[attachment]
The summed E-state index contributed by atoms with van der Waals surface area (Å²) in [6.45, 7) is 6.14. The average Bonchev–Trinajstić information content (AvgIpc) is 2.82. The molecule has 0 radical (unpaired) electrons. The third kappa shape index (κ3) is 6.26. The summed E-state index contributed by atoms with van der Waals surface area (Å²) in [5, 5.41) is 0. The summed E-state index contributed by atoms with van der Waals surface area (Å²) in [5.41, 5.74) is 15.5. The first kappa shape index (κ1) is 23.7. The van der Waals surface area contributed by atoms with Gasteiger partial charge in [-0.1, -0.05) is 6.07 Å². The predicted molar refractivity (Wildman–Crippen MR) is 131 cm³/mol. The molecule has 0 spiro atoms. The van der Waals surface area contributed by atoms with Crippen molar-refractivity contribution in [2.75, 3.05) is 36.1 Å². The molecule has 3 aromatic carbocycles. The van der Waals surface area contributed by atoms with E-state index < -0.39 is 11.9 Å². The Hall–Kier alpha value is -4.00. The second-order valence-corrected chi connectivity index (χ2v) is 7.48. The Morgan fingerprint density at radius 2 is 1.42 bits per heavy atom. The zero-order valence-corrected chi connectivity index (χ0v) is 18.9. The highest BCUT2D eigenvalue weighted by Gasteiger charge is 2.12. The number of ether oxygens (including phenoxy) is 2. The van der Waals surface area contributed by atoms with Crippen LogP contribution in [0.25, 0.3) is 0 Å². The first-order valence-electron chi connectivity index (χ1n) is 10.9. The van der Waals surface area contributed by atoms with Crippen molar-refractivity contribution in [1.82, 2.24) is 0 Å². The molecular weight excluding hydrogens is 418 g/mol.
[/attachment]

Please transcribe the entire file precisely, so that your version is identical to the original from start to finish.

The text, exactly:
The summed E-state index contributed by atoms with van der Waals surface area (Å²) in [6.45, 7) is 6.14. The average Bonchev–Trinajstić information content (AvgIpc) is 2.82. The molecule has 0 radical (unpaired) electrons. The third kappa shape index (κ3) is 6.26. The summed E-state index contributed by atoms with van der Waals surface area (Å²) in [5, 5.41) is 0. The summed E-state index contributed by atoms with van der Waals surface area (Å²) in [5.41, 5.74) is 15.5. The first kappa shape index (κ1) is 23.7. The van der Waals surface area contributed by atoms with Gasteiger partial charge in [-0.1, -0.05) is 6.07 Å². The predicted molar refractivity (Wildman–Crippen MR) is 131 cm³/mol. The molecule has 0 spiro atoms. The van der Waals surface area contributed by atoms with Crippen molar-refractivity contribution in [2.75, 3.05) is 36.1 Å². The molecule has 3 aromatic carbocycles. The van der Waals surface area contributed by atoms with E-state index < -0.39 is 11.9 Å². The Hall–Kier alpha value is -4.00. The second-order valence-corrected chi connectivity index (χ2v) is 7.48. The Morgan fingerprint density at radius 2 is 1.42 bits per heavy atom. The zero-order valence-corrected chi connectivity index (χ0v) is 18.9. The highest BCUT2D eigenvalue weighted by Gasteiger charge is 2.12. The number of ether oxygens (including phenoxy) is 2. The van der Waals surface area contributed by atoms with Crippen LogP contribution in [0.25, 0.3) is 0 Å². The first-order valence-electron chi connectivity index (χ1n) is 10.9. The van der Waals surface area contributed by atoms with Crippen molar-refractivity contribution in [1.82, 2.24) is 0 Å². The molecular weight excluding hydrogens is 418 g/mol.